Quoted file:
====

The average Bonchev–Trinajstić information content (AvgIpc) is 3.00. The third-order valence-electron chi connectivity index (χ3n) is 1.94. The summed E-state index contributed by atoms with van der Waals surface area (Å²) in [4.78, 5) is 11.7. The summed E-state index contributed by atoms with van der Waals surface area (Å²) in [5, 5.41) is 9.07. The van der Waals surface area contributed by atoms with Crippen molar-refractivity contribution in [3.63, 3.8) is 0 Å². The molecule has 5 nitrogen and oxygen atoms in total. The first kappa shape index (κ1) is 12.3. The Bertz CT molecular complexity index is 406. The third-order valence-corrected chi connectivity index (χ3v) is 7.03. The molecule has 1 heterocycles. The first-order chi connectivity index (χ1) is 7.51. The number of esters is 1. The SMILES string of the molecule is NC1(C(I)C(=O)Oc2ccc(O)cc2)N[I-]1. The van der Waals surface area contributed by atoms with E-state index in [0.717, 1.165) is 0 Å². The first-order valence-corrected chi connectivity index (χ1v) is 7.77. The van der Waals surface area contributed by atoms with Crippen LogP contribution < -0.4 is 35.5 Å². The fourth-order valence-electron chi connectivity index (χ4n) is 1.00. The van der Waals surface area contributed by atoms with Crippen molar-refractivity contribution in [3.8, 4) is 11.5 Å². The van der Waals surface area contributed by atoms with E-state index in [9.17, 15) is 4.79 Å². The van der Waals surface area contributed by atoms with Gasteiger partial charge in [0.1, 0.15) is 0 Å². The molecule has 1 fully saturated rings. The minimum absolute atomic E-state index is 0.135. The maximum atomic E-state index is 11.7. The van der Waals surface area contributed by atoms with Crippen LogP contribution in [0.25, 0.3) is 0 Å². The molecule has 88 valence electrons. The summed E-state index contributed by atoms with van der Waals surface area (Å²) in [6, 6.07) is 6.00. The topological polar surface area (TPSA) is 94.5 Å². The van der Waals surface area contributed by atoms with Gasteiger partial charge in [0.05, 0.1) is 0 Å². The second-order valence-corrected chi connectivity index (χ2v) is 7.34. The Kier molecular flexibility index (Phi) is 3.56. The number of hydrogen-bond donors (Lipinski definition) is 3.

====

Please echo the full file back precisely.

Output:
The average Bonchev–Trinajstić information content (AvgIpc) is 3.00. The third-order valence-electron chi connectivity index (χ3n) is 1.94. The summed E-state index contributed by atoms with van der Waals surface area (Å²) in [4.78, 5) is 11.7. The summed E-state index contributed by atoms with van der Waals surface area (Å²) in [5, 5.41) is 9.07. The van der Waals surface area contributed by atoms with Crippen molar-refractivity contribution in [3.63, 3.8) is 0 Å². The molecule has 5 nitrogen and oxygen atoms in total. The first kappa shape index (κ1) is 12.3. The Bertz CT molecular complexity index is 406. The third-order valence-corrected chi connectivity index (χ3v) is 7.03. The molecule has 1 heterocycles. The first-order chi connectivity index (χ1) is 7.51. The number of esters is 1. The SMILES string of the molecule is NC1(C(I)C(=O)Oc2ccc(O)cc2)N[I-]1. The van der Waals surface area contributed by atoms with E-state index in [0.717, 1.165) is 0 Å². The first-order valence-corrected chi connectivity index (χ1v) is 7.77. The van der Waals surface area contributed by atoms with Crippen LogP contribution < -0.4 is 35.5 Å². The fourth-order valence-electron chi connectivity index (χ4n) is 1.00. The van der Waals surface area contributed by atoms with Crippen molar-refractivity contribution in [3.8, 4) is 11.5 Å². The van der Waals surface area contributed by atoms with E-state index in [9.17, 15) is 4.79 Å². The van der Waals surface area contributed by atoms with Gasteiger partial charge in [0.1, 0.15) is 0 Å². The molecule has 1 fully saturated rings. The minimum absolute atomic E-state index is 0.135. The maximum atomic E-state index is 11.7. The van der Waals surface area contributed by atoms with Crippen LogP contribution in [0.25, 0.3) is 0 Å². The molecule has 88 valence electrons. The summed E-state index contributed by atoms with van der Waals surface area (Å²) in [6, 6.07) is 6.00. The topological polar surface area (TPSA) is 94.5 Å². The van der Waals surface area contributed by atoms with Gasteiger partial charge in [0.05, 0.1) is 0 Å². The second-order valence-corrected chi connectivity index (χ2v) is 7.34. The Kier molecular flexibility index (Phi) is 3.56. The number of hydrogen-bond donors (Lipinski definition) is 3.